- This test can be ordered in a variety of configurations, differing only by the target drugs.
When results must be definitive, the Confirmed Drug Abuse Survey provides a fast and cost-effective approach to screening for drugs of abuse. It takes advantage of the negative predictive value of the immunoassay screen and couples it with the true-positive capability of the confirmation techniques. When a drug is present, the report identifies the specific drug and concentration.
Specific Drug Group Confirmation
- These tests are designed to evaluate a patient known to use a specific drug.
- Tests are available for each drug of abuse class.
- This test is designed to detect lower concentrations of a drug.
- This test is useful when a drug may have a low cross-reactivity in the screening assay (eg, oxycodone in the urine opiate assay).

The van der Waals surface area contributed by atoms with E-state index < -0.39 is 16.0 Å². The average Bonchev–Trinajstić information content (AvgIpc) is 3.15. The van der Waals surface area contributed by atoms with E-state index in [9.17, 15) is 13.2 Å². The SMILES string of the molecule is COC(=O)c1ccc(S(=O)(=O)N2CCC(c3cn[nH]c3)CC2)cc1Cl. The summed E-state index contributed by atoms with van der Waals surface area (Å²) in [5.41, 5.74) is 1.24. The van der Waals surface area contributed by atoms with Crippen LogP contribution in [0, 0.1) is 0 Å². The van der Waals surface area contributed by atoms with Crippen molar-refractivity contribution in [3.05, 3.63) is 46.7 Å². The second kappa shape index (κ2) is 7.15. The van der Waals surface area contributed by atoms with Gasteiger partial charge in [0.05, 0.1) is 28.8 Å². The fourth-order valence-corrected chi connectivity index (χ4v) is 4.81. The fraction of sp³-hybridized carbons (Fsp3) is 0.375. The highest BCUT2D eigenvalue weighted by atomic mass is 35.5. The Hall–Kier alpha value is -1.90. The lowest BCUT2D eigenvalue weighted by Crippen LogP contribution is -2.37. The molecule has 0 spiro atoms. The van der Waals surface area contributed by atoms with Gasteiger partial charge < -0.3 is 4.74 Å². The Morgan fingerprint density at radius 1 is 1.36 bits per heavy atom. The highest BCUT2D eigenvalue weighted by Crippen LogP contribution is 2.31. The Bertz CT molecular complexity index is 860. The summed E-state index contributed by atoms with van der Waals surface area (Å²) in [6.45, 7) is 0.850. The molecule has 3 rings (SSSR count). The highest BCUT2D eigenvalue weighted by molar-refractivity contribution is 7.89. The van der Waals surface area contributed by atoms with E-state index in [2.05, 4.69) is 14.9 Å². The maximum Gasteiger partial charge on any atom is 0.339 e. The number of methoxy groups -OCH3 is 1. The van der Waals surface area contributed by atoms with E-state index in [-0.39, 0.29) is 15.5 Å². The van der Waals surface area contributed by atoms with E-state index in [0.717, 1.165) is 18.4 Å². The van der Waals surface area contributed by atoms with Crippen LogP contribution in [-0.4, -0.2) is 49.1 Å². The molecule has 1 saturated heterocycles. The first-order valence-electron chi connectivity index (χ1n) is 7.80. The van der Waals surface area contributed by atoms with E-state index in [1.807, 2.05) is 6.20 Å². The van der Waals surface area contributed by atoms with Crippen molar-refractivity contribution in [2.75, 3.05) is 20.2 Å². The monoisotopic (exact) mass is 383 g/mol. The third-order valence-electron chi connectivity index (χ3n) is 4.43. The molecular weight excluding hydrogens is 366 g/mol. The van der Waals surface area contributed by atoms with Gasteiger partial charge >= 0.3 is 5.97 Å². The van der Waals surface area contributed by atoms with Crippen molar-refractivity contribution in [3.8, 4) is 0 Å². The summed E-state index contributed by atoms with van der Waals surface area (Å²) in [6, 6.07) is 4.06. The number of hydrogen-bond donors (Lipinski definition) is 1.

Note: More sensitive and specific than screening tests.
- All drugs tested are named in the report.
- Concentration is reported down to the limit of quantitation (LOQ) of the assay.
- Available confirmation tests include:
- Amphetamine Confirmation, Urine
- Barbiturate Confirmation, Urine
- Benzodiazepine Confirmation, Urine
- Cocaine Confirmation, Urine
- Fentanyl Confirmation, Urine
- Ketamine Confirmation, Urine
- Lysergic Acid Diethylamide (LSD) Confirmation, Urine
Opiates Confirmation, Urine
- Methadone Confirmation, Urine
- Phencyclidine (PCP) Confirmation, Urine
- Tetrahydrocannabinol (THC) Confirmation, Urine
- Fentanyl, Serum
Morphine Confirmation, Serum
Oxycodone, Unconjugated, Serum
Therapeutic Drug Monitoring
These tests monitor serum levels of drugs to determine if a patient is receiving the optimum dose are also available from Mayo Medical Laboratories.
View more information on therapeutic drug monitoring.
Mayo Medical Laboratories does not perform workplace drug testing. In other circumstances where the test results could be challenged in a court of law, a chain of custody process should be utilized.
- Chain of custody starts at the time of initial patient contact. The specimen must be collected under controlled conditions. The collection facility initiates a documentation process that accompanies the specimen to the laboratory. The chain-of-custody process provides: